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Senate Bill by Coburn & Burr Takes Aim at AIDS Drug Crisis
 
 
  Legislation by Republican Senators Would Direct $126M of Stimulus Funding to HHS to Address Problems with Nation's AIDS Drug Assistance Programs (ADAPs)
 
WASHINGTON, D.C. - The Community Access National Network (CANN) commends Senator Richard Burr (NC) and Senator Tom Coburn (OK) for their leadership in solving the ongoing AIDS Drug Assistance Program (ADAP) crisis. The ACCESS ADAP Act, introduced in the Senate on Monday, provides $126 million to ADAP for the remainder of fiscal year 2010 to address the immediate need of individuals on waiting lists, to prevent these lists from expanding to more states, and to recover every patient who has been taken off their comprehensive drug regimen.
 
"More than 600 North Carolinians living with HIV/AIDS have been waiting to access their needed prescription drugs through ADAP. Patients waiting to enroll in ADAP in North Carolina and around our nation are in need of our leadership here in Washington," stated Senator Burr, a member of the Health, Education, Labor and Pensions Committee. "This bill will ensure that Congress keeps its promise to these patients in need."
 
The money for ADAP is stipulated to be allocated from unobligated discretionary funds in the American Recovery and Reinvestment Act. The Department of Health and Human Services alone received a specific $22 billion in discretionary authority to be obligated through September of 2010. This discretionary funding is to be used for improving and preserving health care as well as promoting prevention and wellness.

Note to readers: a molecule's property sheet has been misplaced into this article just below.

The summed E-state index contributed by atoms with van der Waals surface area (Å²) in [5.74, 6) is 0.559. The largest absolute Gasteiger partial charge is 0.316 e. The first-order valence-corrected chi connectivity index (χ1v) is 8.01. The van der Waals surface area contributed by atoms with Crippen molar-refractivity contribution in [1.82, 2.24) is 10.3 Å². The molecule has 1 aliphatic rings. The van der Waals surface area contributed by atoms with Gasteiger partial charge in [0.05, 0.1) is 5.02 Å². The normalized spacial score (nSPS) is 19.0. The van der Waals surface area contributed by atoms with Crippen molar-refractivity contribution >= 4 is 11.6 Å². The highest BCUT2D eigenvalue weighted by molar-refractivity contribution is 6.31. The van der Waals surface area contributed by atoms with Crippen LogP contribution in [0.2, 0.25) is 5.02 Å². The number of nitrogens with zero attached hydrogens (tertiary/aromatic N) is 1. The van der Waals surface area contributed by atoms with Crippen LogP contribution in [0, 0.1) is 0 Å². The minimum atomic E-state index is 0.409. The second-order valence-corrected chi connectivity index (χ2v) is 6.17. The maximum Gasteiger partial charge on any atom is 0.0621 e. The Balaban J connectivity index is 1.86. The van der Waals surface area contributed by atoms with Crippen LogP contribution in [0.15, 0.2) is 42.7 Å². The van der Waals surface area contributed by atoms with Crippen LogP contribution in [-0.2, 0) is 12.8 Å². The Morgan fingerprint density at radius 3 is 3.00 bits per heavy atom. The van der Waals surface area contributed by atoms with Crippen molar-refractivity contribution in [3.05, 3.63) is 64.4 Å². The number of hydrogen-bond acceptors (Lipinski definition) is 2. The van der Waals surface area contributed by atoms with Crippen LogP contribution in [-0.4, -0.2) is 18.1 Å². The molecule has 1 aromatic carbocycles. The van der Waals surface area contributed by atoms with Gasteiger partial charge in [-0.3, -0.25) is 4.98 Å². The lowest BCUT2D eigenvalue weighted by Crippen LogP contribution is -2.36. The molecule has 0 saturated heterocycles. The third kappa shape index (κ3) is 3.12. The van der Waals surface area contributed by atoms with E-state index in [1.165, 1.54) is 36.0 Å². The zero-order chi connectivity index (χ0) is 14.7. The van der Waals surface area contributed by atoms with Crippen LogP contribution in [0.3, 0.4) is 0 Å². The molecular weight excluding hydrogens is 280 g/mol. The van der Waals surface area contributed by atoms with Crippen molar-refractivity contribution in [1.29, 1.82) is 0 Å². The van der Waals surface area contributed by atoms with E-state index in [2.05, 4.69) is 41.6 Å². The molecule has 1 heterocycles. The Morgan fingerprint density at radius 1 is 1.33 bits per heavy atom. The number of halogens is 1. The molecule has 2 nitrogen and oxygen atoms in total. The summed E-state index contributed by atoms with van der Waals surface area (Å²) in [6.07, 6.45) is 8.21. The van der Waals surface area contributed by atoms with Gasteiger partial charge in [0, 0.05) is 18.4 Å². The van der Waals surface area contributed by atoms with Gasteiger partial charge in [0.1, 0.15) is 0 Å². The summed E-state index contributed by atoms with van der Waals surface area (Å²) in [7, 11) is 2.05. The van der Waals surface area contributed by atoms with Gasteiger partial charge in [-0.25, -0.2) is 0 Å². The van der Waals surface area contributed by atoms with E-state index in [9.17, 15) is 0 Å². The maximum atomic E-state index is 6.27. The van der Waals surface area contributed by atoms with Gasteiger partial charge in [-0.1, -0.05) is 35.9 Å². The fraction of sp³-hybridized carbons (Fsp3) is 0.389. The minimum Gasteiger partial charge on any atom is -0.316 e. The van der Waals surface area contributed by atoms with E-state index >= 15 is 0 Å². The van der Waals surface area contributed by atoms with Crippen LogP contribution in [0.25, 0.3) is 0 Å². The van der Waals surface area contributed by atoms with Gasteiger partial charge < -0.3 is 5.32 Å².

"At a time when waiting lists are growing with no end in sight and these patients no longer have access to their life-saving drugs through ADAP, there couldn't be a more appropriate funding stream to deal with the preservation of healthcare and the promotion of these individual's wellness," commented William Arnold, Executive Director of CANN. "Keeping folks alive is stimulus."
 
Two of every three patients using ADAP services are minorities and one of every two fall beneath the federal poverty level. The bill will ensure that ADAP is able to follow through on administering life-saving medications to uninsured and underinsured HIV/AIDS patients enrolled in the Ryan White program. To date, multiple patients on the waiting list have died while their access to ADAP has been denied.
 
 
 
 
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